Galeria in Genoa

Above: Galleria Mazzini in Genoa

Genoa / Genova

After avoiding the city, for no good reason, in 2011 we made this a target for one of our trips through Italy. Why not a whole lot sooner was the only thing we could say! This is a very interesting city. Genoa (Genova) is the capital of the Liguria Region and is the 6th largest city in Italy.

Yes it is one of the largest seaports in Italy. And, yes it is a large city itself. It sprawls out for as far as the eye can see. But the historic centre is stunning. Genova has the nickname la Superba, the Superb One. Superb it is with endless landmarks and a very good feel to the old historic centre.

We were fortunate, Karen arranged for us to stay at a hotel right in the centre of the city car. We just drop up in our convertible... yes that was nice. The hotel looked after parking the car, and we picked up it near the end of the week when we left. My kind-of visit to a city.

San Lorenzo in Genoa

Above, doors of the impressive Cathedral San Lorenzo

The city has a rich history, Christopher Columbus sailed from here to America. It has the oldest bank in the world here (the Bank of Saint George) and the architecture is impressive. Genoa was once the powerful Maritime Republics, along with Venice, Pisa and Amalfi and the trade and commerce helped to shape the power of the city. In the 16th Century Genoa was at its peak, and the city was the center for artists and architects. Many of the plazzi were designed by famed Galeazzo Alessi. In the 1700s things were not as good, and Genoa was actually annexed by France in 1805.

During World War II Genoa was bombed by the British. In fact, a bomb fell into the cathedral of San Lorenzo, did not explode and it still remains in the church and can still be seen today.

Piazza de Ferrari

The Piazza de Ferrari is the center of the city. Above, the protect for the strike was just starting to take shape! We ended up hiring a taxi driver to take us to some locations and he gave us quite a tour of the city.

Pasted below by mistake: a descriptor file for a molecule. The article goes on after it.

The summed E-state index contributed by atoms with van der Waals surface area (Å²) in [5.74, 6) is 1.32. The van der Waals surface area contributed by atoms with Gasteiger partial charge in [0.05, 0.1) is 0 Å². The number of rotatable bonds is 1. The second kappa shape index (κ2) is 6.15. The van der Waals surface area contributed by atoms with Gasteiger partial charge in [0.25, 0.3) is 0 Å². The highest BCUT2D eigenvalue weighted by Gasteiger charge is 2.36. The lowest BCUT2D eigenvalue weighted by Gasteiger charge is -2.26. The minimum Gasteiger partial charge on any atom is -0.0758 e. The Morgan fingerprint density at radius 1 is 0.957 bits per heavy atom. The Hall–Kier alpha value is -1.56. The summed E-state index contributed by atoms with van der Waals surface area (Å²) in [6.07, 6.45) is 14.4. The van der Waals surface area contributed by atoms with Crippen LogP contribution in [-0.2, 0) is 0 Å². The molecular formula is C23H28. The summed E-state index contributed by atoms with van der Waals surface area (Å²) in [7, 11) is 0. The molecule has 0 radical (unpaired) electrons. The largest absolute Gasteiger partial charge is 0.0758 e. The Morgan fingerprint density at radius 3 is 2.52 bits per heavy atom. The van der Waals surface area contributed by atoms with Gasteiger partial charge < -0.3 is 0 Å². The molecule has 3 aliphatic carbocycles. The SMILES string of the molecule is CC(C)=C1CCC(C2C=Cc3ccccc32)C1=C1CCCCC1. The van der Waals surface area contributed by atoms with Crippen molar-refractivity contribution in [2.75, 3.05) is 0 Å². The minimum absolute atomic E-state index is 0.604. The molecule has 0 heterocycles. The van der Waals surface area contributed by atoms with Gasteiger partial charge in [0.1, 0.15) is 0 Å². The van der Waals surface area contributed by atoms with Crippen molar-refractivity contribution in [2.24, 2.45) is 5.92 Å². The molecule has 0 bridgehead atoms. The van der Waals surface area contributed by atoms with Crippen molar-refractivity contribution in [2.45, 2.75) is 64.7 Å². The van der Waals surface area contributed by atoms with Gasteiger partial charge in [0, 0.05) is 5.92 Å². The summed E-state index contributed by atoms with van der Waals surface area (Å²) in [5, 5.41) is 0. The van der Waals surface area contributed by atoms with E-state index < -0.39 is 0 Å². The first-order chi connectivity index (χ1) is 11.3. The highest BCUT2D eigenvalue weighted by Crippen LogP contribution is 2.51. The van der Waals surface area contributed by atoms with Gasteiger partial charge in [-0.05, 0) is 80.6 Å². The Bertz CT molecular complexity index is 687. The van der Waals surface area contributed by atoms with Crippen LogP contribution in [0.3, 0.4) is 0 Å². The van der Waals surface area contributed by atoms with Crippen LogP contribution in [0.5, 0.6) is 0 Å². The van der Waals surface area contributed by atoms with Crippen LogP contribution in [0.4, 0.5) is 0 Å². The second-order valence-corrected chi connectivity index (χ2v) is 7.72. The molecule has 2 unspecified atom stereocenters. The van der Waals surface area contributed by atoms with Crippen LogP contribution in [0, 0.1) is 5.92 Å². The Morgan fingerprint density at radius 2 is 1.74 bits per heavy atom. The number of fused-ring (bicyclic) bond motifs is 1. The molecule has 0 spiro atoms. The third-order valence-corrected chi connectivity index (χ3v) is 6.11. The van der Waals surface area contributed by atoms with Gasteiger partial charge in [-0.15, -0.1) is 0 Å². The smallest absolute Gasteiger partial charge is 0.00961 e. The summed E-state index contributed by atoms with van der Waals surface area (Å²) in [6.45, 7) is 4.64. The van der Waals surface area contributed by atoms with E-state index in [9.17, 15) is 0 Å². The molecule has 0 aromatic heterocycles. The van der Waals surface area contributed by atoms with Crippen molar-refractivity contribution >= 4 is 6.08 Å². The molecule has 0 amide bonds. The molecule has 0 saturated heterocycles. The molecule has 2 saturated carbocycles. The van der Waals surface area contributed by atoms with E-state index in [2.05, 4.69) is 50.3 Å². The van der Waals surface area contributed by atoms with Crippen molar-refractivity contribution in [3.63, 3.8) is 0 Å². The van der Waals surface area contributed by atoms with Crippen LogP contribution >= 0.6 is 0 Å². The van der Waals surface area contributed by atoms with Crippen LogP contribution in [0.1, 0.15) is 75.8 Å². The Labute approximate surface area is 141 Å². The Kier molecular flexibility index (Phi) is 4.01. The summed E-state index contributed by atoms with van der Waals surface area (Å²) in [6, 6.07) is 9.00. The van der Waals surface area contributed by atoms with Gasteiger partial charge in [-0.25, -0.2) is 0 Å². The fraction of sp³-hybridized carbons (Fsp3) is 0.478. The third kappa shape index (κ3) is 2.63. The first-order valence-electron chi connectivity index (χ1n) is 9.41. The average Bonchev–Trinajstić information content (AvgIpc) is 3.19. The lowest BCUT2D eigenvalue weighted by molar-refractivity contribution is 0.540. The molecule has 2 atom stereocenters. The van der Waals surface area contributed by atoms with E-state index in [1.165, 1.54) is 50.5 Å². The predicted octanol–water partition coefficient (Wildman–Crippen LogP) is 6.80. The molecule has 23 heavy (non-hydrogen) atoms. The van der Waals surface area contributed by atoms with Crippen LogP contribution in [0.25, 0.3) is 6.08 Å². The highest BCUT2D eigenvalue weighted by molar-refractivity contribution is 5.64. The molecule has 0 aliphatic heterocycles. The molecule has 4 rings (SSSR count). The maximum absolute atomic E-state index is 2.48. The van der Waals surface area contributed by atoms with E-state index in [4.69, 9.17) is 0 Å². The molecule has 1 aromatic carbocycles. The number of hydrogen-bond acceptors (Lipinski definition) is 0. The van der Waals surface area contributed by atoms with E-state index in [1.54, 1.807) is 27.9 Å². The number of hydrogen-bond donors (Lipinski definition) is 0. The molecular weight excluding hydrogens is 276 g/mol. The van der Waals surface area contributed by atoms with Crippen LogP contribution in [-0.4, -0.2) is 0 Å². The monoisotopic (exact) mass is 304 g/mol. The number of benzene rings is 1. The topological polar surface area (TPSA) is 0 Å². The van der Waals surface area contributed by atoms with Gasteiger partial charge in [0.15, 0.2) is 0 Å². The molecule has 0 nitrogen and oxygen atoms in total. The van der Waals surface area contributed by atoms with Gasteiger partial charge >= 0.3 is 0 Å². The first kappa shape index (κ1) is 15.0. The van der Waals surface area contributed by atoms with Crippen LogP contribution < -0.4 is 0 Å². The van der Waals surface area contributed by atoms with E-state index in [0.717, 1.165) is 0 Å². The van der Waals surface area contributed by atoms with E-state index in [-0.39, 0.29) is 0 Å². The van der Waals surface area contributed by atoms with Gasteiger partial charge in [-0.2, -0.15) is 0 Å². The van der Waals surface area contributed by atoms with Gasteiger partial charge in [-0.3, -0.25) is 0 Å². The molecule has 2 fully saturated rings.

The impressive Galleria Mazzini is an imitation of the Vittoria Emanuele Gallery built in Milan. The galleria was very close to our hotel and connects the Piazza De Ferrari with the Carol Felice Theatre and the Piazza Corvetto. It is covered with a glass roof and metal frame. It used to be the main shopping area of the most upscale shops in the city. Now, it has a more subtle look and old comfortable look with only a limited number of stores remaining in the galleria. Walking through it is a great feeling.

Palazzo in Genoa

Above: one of the palazzo along via Garibaldi

Via Garibaldi is lined with grand palazzos that date from the high times of Genoa. Now unfortunately the day we had scheduled to be our visit a number of the plazzos, the plan was ruined, as it became a strike. Most were closed, a few let us into the gardens. But we will have to go back. Via Garibaldi dates back to 1550. It is listed in the UNESCO World Heritage Sites and the street is lined with old palaces.

San Lorenzo Cloisters

Cathedral of San Lorenzo has the classic white and gray striped facade and it dates from the 12th century. The dome and towers were added in the 16th century. The two unequal towers and large central rose window is not typical and the cathedral combines Gothic, baroque, renaissance and Romanesque architectural styles. The cloisters are located a block away, and the entrance is through the San Lorenzo Diocesan Museum. San Lorenzo Cathedral is the largest of the churches in the city. Not far from there is the small house where it is said, Christopher Columbus was born. Not far from his house are the remains of the walls of Genoa along with the Porta Soprana, an impressive gate into the city. The old walls date from the 12th Century and the new walls, Mura Nuove are more imposing and date from the 17th Century and there are some 20 km in walls remaining.